The biggest puppy crisis animal welfare chiefs have ever seen is expected in April when the furlough scheme ends, one charity has warned.
Young dogs given away to rescue centres will be around ten months old and anxious about being separated from their owners for the first time after more than a year of them working from home.
There is usually a wave of dogs handed into rescue centres after Christmas when new owners decide their lifestyles are not compatible or it is too much work – but it is expected to be worse due to the dogs being older.
Crooks have exacerbated the puppy crisis with blackmarket breeding as the value soared during lockdown and buyers being conned into buying sick dogs.
Responsible breeders should be asking more questions than the buyer, according to welfare charity the Scottish SPCA which issued a stark warning.
SPCA Chief Superintendent, Mike Flynn, said: "The end of furlough will be similar to what we see at the end of every Christmas.
"During the holidays, people buy animals and it seems like a good idea at the time.
"Then, when they're due to go back to work that's when all of the problems start coming to the surface.
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"When the first lockdown happened in March, we advised people not to get pets during this time solely because they would only be available for them at that moment in time.
"We advised only to get pets if it would suit your lifestyle in the long-run – in other words when you return to work and the kids go back to school.
"As opposed to the normal Christmas crisis, the lockdown is probably causing an even bigger problem in the fact that there will be pups that are now coming up to ten-months-old.
"They will have never, ever known their house without their owner being there.
"The separation anxiety and all of these other behavioural issues that normally happen in young dogs after Christmas will be more prevalent given the fact it'll now be an adult dog that's never known anything different.
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"This will lead the dogs to experience a wave of negative emotions including anxiousness and fear-aggressiveness.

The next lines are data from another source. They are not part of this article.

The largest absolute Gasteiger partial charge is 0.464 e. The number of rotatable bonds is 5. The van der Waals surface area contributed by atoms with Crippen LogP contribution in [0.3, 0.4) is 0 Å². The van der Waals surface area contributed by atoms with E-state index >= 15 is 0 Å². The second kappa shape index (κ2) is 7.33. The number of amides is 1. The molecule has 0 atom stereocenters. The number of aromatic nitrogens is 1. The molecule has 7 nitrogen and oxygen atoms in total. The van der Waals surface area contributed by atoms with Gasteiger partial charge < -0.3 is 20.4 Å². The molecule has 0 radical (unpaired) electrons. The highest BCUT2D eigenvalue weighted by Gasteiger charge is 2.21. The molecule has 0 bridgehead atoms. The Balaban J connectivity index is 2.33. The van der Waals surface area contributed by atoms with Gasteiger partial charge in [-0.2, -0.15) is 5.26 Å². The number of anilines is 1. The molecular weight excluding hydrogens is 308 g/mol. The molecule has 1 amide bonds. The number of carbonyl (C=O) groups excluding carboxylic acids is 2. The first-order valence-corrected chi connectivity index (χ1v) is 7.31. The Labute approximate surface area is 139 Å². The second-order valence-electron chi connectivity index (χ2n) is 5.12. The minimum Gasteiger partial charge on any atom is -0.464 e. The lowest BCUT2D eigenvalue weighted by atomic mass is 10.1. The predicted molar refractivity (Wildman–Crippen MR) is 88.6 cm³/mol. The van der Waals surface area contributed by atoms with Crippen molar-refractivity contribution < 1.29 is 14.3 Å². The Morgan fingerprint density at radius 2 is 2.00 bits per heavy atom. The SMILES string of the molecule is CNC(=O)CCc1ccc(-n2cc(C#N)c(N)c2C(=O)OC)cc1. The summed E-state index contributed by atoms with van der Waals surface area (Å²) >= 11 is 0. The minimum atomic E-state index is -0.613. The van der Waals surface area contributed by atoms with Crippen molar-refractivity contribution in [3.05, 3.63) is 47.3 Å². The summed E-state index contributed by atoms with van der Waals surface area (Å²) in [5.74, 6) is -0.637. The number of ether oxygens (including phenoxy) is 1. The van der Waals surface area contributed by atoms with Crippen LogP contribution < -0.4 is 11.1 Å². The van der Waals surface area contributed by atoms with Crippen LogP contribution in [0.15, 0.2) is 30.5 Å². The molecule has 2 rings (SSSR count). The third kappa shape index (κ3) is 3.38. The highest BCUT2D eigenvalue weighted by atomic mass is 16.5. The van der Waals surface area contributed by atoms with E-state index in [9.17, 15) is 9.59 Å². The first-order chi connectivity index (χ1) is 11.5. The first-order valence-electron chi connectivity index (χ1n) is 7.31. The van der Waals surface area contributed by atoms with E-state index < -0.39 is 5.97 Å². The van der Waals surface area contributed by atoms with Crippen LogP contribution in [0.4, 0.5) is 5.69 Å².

"We'll be expecting an influx of animals through our doors.
"It's something that historically, we have always dealt with.
"But we are expecting a big increase when people go back to work."
Mike added: "The prices of pups absolutely rocketed this year where people were obviously seeing a market for it.
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"There's concern for us that a lot of pups are being brought in from Northern Irish puppy farms where they have come from very poor conditions and so they end up being very sick animals.
"Check you're buying from a licensed breeder who is registered with the local authority, local kennel club or recommended from a local vet.
"There's going to be a lot of people who will lose a lot of money being conned out.
"If you phone a reputable breeder, they'll probably ask you more questions than what you ask them because they want their pups to go to a good home, whereas, if you are buying from a puppy farm or a dealer, all they're interested in is the cash.
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"Anybody that is genuinely selling a pup in safe conditions should be able to show the buyer the puppy, its brothers and sisters and its mum.
"This can easily be done over a Zoom call to give that reassurance.
"But always, ask to see the registered licence.
"If a breeder says their paperwork is available, get that delivered to you before the pup and double-check the details on the certificates to make sure they're not forged.
"Most children would be ecstatic to get their puppy then to their devastation they have to suffer when the puppy gets ill and passes away only a few days after they've taken it home.
"It's a trading misery and I'm sorry to put a damper on anybody's Christmas or New Year, but please be aware if you're going to be getting any new pets and make sure you're buying from a reputable source."
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